Boyle, C., Topping, K., Jindal-Snape, D. & Norwich, B. (2012). The importance of peer- support for teaching staff when including children with special educational needs. School Psychology International, 33(2):167–184.
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Farrell, P. (1997). Teaching pupils with learning difficulties. London: Cassel.
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Gerber, M.M. and Semmel, M.I. (1985) The microeconomics of referral and reintegration: a paradigm for evaluation of special education, Studies in Educational Evaluation 11(1): 13–29.

Gersten, R., Baker S. K., Smith-Johnson, J., Dimino, J., & Peterson, A. (2006). Eyes on the Prize: Teaching Complex Historical Content to Middle School Students with Learning Disabilities. Exceptional Children, 72(3), 264-280.
Hornby, G., Hall, M., & Ribeiro, M. L. (2000). Special Educational Needs in the West Indies. In C. Brock & R. Griffin (Eds.), International Perspectives on Special Educational Needs (pp. 205-228). London: John Catt.
Jules, V. & Panneflek, A. (2000) Education for all in the Caribbean: assessment 2000 subregionalsynthesis , Report Vol. I: Summary. Available online at: http://www.unesco.org/ext/field/carneid/synthesis-1.pdfLynch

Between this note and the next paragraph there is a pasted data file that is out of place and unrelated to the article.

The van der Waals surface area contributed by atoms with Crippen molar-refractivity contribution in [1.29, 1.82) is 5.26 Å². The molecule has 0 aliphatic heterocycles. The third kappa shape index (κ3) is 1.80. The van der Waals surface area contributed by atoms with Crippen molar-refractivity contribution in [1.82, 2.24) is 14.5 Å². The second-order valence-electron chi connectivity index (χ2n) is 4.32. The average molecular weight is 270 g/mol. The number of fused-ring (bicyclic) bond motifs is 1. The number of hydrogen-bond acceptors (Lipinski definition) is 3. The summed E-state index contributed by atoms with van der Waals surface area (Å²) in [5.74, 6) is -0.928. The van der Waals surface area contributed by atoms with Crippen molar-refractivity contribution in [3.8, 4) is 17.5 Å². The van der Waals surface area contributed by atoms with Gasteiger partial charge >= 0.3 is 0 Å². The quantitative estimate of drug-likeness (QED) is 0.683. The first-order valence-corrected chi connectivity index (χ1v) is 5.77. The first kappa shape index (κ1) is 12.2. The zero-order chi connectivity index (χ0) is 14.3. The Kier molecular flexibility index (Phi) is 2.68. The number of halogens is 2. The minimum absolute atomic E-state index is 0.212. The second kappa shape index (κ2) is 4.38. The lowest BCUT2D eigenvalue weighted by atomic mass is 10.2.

Loreman, T., Deppeler, J. & Harvey, D. (2005). Inclusive education: A practical guide to supporting diversity in the classroom. London: Routledge Falmer. Lorenz, S. 2002. First steps to inclusion. London: David Fulton.
Mitiku W, Alemu Y and Mengsitu S. 2014. Challenges and Opportunities to Implement Inclusive Education Asian Journal of Humanity, Art and Literature, 1, 118-135
Pulincsar, A. S., Magnusson, S. J., Collins, K. M., & Cutter, J. (2001). Making science accessible to all: Results of a design experiment in inclusive classrooms. Learning Disability Quarterly, 24, 15-32
UNESCO. (2001). Understanding and responding to children’s needs in inclusive classrooms. Paris: UNESCO.
Vaillant, D. (2011). Preparing teachers for inclusive education in Latin America. Prospects: Quarterly Review of Comparative Education, 41(3), 385-398. doi:10.1007/s11125- 011-9196-4

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Special and inclusive education in the Eastern Caribbean: Policy practice and provision (PDF Download Available). Available from: https://www.researchgate.net/publication/248988469_Special_and_inclusive_education_in_the_Eastern_Caribbean_Policy_practice_and_provision accessed Mar 17 2018.